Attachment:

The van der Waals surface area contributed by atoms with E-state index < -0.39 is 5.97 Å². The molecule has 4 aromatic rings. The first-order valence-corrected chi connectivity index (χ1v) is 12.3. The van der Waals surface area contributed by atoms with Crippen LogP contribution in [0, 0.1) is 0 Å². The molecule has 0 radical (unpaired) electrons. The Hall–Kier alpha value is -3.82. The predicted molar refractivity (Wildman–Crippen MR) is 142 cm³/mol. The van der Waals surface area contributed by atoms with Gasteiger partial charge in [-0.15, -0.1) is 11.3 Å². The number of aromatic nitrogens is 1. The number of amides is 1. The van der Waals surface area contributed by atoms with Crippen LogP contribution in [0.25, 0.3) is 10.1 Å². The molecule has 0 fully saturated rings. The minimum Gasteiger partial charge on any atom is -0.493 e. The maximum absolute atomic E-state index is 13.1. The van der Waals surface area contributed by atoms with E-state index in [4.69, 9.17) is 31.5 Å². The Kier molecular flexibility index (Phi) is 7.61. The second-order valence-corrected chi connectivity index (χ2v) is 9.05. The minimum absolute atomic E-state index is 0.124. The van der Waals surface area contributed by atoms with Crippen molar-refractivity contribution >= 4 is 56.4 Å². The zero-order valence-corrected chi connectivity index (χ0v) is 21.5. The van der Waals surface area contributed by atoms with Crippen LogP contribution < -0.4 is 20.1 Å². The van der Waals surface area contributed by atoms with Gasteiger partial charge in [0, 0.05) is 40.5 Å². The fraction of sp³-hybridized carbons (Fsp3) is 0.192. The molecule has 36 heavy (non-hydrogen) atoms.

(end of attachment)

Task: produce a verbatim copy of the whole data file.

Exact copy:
The van der Waals surface area contributed by atoms with E-state index < -0.39 is 5.97 Å². The molecule has 4 aromatic rings. The first-order valence-corrected chi connectivity index (χ1v) is 12.3. The van der Waals surface area contributed by atoms with Crippen LogP contribution in [0, 0.1) is 0 Å². The molecule has 0 radical (unpaired) electrons. The Hall–Kier alpha value is -3.82. The predicted molar refractivity (Wildman–Crippen MR) is 142 cm³/mol. The van der Waals surface area contributed by atoms with Gasteiger partial charge in [-0.15, -0.1) is 11.3 Å². The number of aromatic nitrogens is 1. The number of amides is 1. The van der Waals surface area contributed by atoms with Crippen LogP contribution in [0.25, 0.3) is 10.1 Å². The molecule has 0 fully saturated rings. The minimum Gasteiger partial charge on any atom is -0.493 e. The maximum absolute atomic E-state index is 13.1. The van der Waals surface area contributed by atoms with E-state index in [4.69, 9.17) is 31.5 Å². The Kier molecular flexibility index (Phi) is 7.61. The second-order valence-corrected chi connectivity index (χ2v) is 9.05. The minimum absolute atomic E-state index is 0.124. The van der Waals surface area contributed by atoms with Crippen molar-refractivity contribution >= 4 is 56.4 Å². The zero-order valence-corrected chi connectivity index (χ0v) is 21.5. The van der Waals surface area contributed by atoms with Crippen LogP contribution < -0.4 is 20.1 Å². The van der Waals surface area contributed by atoms with Gasteiger partial charge in [0, 0.05) is 40.5 Å². The fraction of sp³-hybridized carbons (Fsp3) is 0.192. The molecule has 36 heavy (non-hydrogen) atoms.